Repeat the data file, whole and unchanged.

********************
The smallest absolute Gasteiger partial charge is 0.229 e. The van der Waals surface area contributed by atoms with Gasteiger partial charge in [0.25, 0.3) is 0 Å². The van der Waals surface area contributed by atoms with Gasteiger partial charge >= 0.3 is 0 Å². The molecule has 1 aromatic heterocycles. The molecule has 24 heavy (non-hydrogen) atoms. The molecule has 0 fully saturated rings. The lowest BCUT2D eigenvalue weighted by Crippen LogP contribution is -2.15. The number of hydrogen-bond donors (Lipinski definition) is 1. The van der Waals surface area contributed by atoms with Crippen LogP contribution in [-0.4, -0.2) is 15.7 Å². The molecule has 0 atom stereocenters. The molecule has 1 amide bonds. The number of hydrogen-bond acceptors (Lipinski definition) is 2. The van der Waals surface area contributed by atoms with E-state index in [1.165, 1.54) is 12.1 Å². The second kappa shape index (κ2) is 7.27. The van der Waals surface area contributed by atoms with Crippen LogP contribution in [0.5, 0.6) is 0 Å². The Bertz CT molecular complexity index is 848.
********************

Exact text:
The smallest absolute Gasteiger partial charge is 0.229 e. The van der Waals surface area contributed by atoms with Gasteiger partial charge in [0.25, 0.3) is 0 Å². The van der Waals surface area contributed by atoms with Gasteiger partial charge >= 0.3 is 0 Å². The molecule has 1 aromatic heterocycles. The molecule has 24 heavy (non-hydrogen) atoms. The molecule has 0 fully saturated rings. The lowest BCUT2D eigenvalue weighted by Crippen LogP contribution is -2.15. The number of hydrogen-bond donors (Lipinski definition) is 1. The van der Waals surface area contributed by atoms with Crippen LogP contribution in [-0.4, -0.2) is 15.7 Å². The molecule has 0 atom stereocenters. The molecule has 1 amide bonds. The number of hydrogen-bond acceptors (Lipinski definition) is 2. The van der Waals surface area contributed by atoms with E-state index in [1.165, 1.54) is 12.1 Å². The second kappa shape index (κ2) is 7.27. The van der Waals surface area contributed by atoms with Crippen LogP contribution in [0.5, 0.6) is 0 Å². The Bertz CT molecular complexity index is 848.